Article by carolinehelbig
Skywalk North: Whistler, British Columbia
I’m so excited about a hike I did earlier this week that I’m taking a short break from my Sri Lanka series to tell you about Whistler’s Skywalk North (better known as one of the trails leading to Iceberg Lake). Despite the clouds and the voracious mosquitoes, Skywalk North was amazing and got me motivated to explore more trails of the Skywalk network. My hiking pals (Morag and Eva) and I love a hike with variety and this one gets top marks: The 23 km lollipop route (a loop with a short repeated section at the start and end) travels through cedar forests, alpine meadows, rocky slopes with dramatic views of the Coast Mountains, and a glacial basin with tumbling waterfalls and the turquoise-hued star attraction— Iceberg Lake.
Distance: 23 km (12.4 mi) Resources below specify 20 km, but my readings (confirmed by others) gauge it at 23 km.
Elevation gain: 1050 m (3445 ft)
High point: 1784 m (5850 ft)
Time: 9 hours (includes a lunch stop and short breaks)
Difficulty: Moderately difficult
Signage: Generally well marked, but a few sections have some confusing trail intersections. Note too, that the actual Skywalk North route does not officially start until about 3 hours into the hike (several other marked trails provide access). Use the resources shown below.
Resources: Stephen Hui’s book 105 Hikes and https://www.vancouvertrails.com/trails/skywalk-north-loop/. The latter has a more detailed description of the route, which I recommend printing out before you go.
View of Rainbow Glacier on descent to Iceberg Lake
Despite the significant length of this hike and the steady elevation gain (and loss on the way down from Iceberg Lake), I didn’t find it to be too strenuous. The trail builders have done a good job zigzagging the route up and down the terrain so that it is not overly steep in most places. It’s not technically difficult but the descent to Iceberg Lake requires extra caution. It’s a short, steep, muddy section with views to die for (which unfortunately might happen if you’re gawking at the scenery rather than watching your feet).
Being Vancouver North Shore girls, we do a lot of hiking in the deep forest (nothing wrong with that but we all crave a little “openness”). I didn’t take many photos (except of the beautiful wildflowers) during the first 2-3 hours of the hike as we pushed up through the forest, but it’s pleasant enough with some nice views down to Whistler and Green Lake.
I really enjoyed the section from Screaming Cat Lake up to the high point of the hike (just before the descent to Iceberg Lake). It meanders through alpine meadows dotted with little lakes and ponds—perfect bear country (though none to be seen that day). Screaming Cat Lake would be a great place for a refreshing dip on a hot day, but it was way too cold and buggy on our trip. Teaser views to Rainbow Mountain and its spectacular glacier made us very excited for what was to come.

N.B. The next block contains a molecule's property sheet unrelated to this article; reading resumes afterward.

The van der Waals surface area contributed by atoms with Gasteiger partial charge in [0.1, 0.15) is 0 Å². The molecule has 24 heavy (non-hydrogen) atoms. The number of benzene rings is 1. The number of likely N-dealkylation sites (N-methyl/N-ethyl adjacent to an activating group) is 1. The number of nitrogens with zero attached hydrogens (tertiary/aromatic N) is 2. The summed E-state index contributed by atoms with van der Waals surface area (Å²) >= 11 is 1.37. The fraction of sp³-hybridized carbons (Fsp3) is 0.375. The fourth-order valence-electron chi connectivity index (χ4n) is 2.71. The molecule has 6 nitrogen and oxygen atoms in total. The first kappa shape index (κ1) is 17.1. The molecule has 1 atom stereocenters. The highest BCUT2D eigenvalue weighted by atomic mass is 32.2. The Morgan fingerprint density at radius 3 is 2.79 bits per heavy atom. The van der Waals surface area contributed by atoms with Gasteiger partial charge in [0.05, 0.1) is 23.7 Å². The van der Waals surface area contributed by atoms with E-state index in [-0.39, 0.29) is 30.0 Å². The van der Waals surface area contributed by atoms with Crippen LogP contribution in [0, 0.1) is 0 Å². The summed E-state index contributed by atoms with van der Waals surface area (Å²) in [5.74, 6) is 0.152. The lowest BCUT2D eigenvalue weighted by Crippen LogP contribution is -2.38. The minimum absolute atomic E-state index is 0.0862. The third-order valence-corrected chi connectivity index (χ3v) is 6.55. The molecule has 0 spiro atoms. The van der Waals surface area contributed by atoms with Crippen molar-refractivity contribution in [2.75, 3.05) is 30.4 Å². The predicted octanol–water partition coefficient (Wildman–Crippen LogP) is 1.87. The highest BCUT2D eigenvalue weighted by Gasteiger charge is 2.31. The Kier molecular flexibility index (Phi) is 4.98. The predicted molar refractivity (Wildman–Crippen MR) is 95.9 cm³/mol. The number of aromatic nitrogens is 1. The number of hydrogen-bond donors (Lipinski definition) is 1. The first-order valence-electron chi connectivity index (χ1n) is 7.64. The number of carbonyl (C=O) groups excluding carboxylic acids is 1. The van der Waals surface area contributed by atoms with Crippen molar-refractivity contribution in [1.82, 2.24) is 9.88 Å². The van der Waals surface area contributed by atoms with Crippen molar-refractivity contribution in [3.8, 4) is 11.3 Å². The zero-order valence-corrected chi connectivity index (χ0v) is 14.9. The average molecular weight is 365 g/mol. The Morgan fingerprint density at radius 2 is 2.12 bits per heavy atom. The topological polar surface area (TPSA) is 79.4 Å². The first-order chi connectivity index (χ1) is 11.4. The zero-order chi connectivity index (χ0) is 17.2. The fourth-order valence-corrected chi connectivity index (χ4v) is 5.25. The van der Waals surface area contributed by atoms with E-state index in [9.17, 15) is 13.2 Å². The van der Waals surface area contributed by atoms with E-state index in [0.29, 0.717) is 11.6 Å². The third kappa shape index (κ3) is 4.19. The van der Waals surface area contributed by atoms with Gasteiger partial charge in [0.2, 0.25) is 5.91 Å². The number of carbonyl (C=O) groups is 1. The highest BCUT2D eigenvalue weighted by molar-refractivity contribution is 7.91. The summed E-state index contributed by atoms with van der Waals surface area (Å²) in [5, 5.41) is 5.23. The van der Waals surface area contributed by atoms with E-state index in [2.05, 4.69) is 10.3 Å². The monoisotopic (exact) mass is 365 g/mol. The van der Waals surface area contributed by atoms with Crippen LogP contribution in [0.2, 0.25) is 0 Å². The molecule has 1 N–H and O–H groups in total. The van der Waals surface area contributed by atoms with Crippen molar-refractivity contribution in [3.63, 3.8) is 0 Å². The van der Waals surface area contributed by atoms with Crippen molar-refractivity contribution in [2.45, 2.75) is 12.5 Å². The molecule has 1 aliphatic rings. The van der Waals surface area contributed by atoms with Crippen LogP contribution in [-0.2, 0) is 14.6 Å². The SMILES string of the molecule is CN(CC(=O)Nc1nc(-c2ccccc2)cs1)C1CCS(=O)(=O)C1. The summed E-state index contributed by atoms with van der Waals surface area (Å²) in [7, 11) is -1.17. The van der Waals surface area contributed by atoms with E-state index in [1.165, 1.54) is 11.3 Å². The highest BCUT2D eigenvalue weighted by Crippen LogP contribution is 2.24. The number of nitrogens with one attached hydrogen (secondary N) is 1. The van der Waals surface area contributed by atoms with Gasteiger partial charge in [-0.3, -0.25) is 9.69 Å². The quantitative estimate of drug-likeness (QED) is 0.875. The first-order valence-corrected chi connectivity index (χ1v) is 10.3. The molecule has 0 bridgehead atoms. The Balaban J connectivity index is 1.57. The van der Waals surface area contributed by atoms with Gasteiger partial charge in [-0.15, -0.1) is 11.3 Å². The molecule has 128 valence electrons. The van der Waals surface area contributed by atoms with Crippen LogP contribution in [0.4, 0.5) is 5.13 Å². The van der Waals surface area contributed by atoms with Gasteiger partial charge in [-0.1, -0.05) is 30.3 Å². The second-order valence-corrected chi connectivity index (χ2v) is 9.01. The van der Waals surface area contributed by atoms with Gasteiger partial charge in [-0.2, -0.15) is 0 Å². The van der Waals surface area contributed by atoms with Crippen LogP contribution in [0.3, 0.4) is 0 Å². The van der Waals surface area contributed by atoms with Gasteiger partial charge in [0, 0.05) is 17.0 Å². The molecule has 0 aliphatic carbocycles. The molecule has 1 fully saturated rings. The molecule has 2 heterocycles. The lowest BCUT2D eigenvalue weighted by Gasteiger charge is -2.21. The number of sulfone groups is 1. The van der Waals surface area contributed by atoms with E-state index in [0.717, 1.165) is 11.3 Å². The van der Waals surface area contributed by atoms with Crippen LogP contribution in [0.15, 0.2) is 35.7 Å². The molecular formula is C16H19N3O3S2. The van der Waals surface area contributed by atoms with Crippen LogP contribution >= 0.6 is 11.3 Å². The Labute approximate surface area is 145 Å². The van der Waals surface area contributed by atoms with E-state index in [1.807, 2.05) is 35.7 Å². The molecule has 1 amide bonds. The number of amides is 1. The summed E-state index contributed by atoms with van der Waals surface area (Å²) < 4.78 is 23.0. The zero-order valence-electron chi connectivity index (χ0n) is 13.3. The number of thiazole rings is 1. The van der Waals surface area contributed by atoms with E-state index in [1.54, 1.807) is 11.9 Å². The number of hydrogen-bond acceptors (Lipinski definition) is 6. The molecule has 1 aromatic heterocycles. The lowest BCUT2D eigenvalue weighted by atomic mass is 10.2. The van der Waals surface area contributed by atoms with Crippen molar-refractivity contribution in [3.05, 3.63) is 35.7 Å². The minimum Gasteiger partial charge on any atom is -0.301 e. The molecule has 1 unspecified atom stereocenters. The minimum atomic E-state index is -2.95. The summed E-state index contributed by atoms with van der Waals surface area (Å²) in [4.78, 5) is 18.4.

Screaming Cat Lake
Many pretty meadows beyond Screaming Cat Lake
Teaser views of where we were heading
Patches of snow still covered parts of the trail as we ascended to the alpine. The clouds partially obscured the mountain views, but it was beautiful nonetheless and made for a dramatic effect. Having said that, I definitely want to do this hike again on a sunny day.
Large patches of snow remain in mid-July
Stunning heather meadow
The really epic part of this hike is the descent to Iceberg Lake. Rainbow Mountain and its imposing glacier are right in your face, and turquoise Iceberg Lake—way down below—makes a stunning statement against the whites and greys. Given that it was mid-July, we were surprised that so much of the lake was still under a thick cover of ice—another reason to do this hike again on a sunny day in August or September.
Admiring Rainbow Glacier before our descent to the lake
Peek-a-boo view of Iceberg Lake below
Starting our descent to the basin
A real beauty spot on the way down to the basin
Once down in the basin, it was an easy walk across the rocks and snowy patches to a little knoll that overlooks the lake—the perfect lunch spot. We spent a leisurely hour admiring the view and chatting with a friendly hiking group from Squamish who call themselves the over-the-hill hiking club. Every Tuesday, they regularly get at least 20 people out on their hikes—impressive!
The last few steps to Iceberg Lake
Much of the lake is still ice covered
It was hard to tear ourselves away from our rocky perch on the lake and continue the hike back to our car (about three hours of downhill). I had low expectations for this last section of the hike after the thrill of Iceberg Lake, but I was pleasantly surprised. The pretty alpine meadows just below the basin were covered with flowers. The views back toward the glacier are phenomenal, and roaring 19 Mile Creek is a constant companion. There are a couple of short trail turnoffs leading to waterfalls views, complete with benches to give the quads a rest.
View back to the glacier on the way down
Skunk cabbage and ferns make a pretty picture
One of the gorgeous cascades along 19 Mile Creek
That last photo sums it up for me: there’s nothing like a fabulous hike with good friends. In case you’re wondering about the dented bucket attached to Morag’s pack, she was schlepping out stuff that doesn’t belong on the trail.
Source: Hiking Whistler’s Skywalk North Trail >